6 Ways to Encourage Your Child to Share

If you've ever found yourself screaming "Share!" or insisting that your child give his playmate a toy, you're in good company. Sometimes it can seem impossible to get kids to act unselfishly. Yet research shows that even young toddlers show a willingness to share. How do you nurture that instinct? Before resorting to demands, consider ways to teach fairness and recognize that forcing kids is not likely to work.

By age three, your child can understand the concept of sharing. With some guidance, she'll likely become more willing as she matures. Here are ways that psychologists say you can promote sharing:

1. Do what you say. As with everything else, you are your child's best teacher here. If you want her to share, you need to show her what sharing is. If someone gives you a box of candy, offer her a piece. Talk about the fact that making her happy with that candy makes you happy. Let her see you sharing with others as well, and remember to use the same words you expect her to use - "please" and "thank you."

2. Say what you mean. While the definition of "sharing" is clear to you, a young child may not understand all of its nuances. Sometimes you give someone something to keep, like when you share a cookie (no one's getting that back). Other times, the person just borrows the item. When you ask a child to share his race car, how does he know which type of sharing is expected? Explain that the other child will only use it for a short time and let him know when he'll get it back:  "Let your pal play with the car now, and he'll return it before snack time."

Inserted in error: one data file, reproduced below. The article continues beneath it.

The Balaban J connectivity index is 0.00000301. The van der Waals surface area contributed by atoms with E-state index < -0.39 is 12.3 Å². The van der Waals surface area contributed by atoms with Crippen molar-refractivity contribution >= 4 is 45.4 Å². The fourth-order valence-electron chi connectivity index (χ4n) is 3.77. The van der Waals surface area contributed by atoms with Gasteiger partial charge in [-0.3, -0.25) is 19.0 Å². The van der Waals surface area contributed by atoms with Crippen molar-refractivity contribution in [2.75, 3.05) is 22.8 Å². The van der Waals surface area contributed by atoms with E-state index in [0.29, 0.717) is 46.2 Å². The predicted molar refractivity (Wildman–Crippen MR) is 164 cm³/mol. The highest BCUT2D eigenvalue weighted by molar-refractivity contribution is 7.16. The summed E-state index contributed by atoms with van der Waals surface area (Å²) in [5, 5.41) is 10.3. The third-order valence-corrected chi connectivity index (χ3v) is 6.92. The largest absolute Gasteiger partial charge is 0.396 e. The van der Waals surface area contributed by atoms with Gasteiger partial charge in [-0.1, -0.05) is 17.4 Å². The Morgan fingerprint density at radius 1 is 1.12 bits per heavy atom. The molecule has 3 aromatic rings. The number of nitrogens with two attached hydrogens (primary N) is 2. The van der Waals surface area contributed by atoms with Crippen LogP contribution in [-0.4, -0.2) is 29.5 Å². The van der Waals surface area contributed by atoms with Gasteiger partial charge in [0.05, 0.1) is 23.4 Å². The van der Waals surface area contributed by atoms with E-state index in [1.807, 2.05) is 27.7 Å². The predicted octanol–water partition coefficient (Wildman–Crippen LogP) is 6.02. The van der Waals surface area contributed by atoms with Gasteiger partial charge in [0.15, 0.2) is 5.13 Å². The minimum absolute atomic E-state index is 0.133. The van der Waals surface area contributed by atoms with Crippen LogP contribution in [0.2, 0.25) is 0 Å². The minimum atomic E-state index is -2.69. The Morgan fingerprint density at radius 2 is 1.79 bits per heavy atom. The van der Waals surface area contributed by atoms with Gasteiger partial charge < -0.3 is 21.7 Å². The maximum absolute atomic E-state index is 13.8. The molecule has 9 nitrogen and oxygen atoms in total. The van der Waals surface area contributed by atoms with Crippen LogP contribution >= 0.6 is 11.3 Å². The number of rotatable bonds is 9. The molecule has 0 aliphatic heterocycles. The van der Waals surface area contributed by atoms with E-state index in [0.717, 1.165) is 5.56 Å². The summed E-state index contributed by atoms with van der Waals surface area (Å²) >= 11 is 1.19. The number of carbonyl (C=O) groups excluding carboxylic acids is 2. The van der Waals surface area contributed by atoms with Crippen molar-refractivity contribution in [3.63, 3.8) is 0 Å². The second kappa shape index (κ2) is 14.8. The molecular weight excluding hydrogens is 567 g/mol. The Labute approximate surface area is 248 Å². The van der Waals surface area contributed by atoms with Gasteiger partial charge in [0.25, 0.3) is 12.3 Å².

3. Prepare to share. There are times and places where sharing is going to be expected, like play dates. Talk it up beforehand so your child knows what to expect and can actually get excited about swapping playthings. Establishing guidelines for common situations helps, too. Whenever you go to the playground, for instance, teach her that whatever she brings, she shares.

4. Give kids a chance to work it out. What happens when, despite all your preparations, your child won't share his playground ball? First, don't jump in. It's understandable if you worry about your child being selfish, but before you get involved, give kids a chance to resolve things on their own. They may tug over the toy a few minutes and that could turn into a game; the other child may walk away and when your child realizes he's lost a playmate, he'll change his mind.

5. Don't bully your kid into sharing. If a fight ensues or your child is upsetting a younger child, you may need to step in. Many psychologists, however, say that you shouldn't demand he share. Taking the ball away in anger and giving it to the other child can backfire. A preschooler will likely tantrum and an older child may decide that next time, he'll fight harder to hold on to his stuff. Instead, try to talk up the good things about sharing (you can play with it together, you have to share with others if you want to try their toys, etc.). If he still resists, try to break the cycle of frustration by changing the scene - maybe it's time for that snack now. When he's calm, ask him why he won't share. Is he afraid that the other child won't give it back? Did that same playmate once break another toy? Address those specific concerns.

6. Be ready for the "She's Not Sharing" whine. Sometimes your child is the one who isn't getting a turn. In those cases, again, experts recommend not intervening if you can help it. If the kids don't resolve things, tell your child to find something else to play with. Afterwards, you can explain to your child that sharing is not required, but that it's something that your family values. This is an opportunity to explain to your child that she may not always get her way. Knowing how upset unfair behavior makes her can actually motivate your child to be better about sharing so others won't feel bad.



D'Costa, Krystal. "Cooperation Is Child's Play." Scientific American. Web. December 13, 2011.

Hawes, Daniel R., Grazioplene, Rachael. "Sharing Among Children." Psychology Today. Web. December 13, 2011.

March, Jason. "Does Sharing Come Naturally to Kids." The Greater Good. Web. December 13, 2011.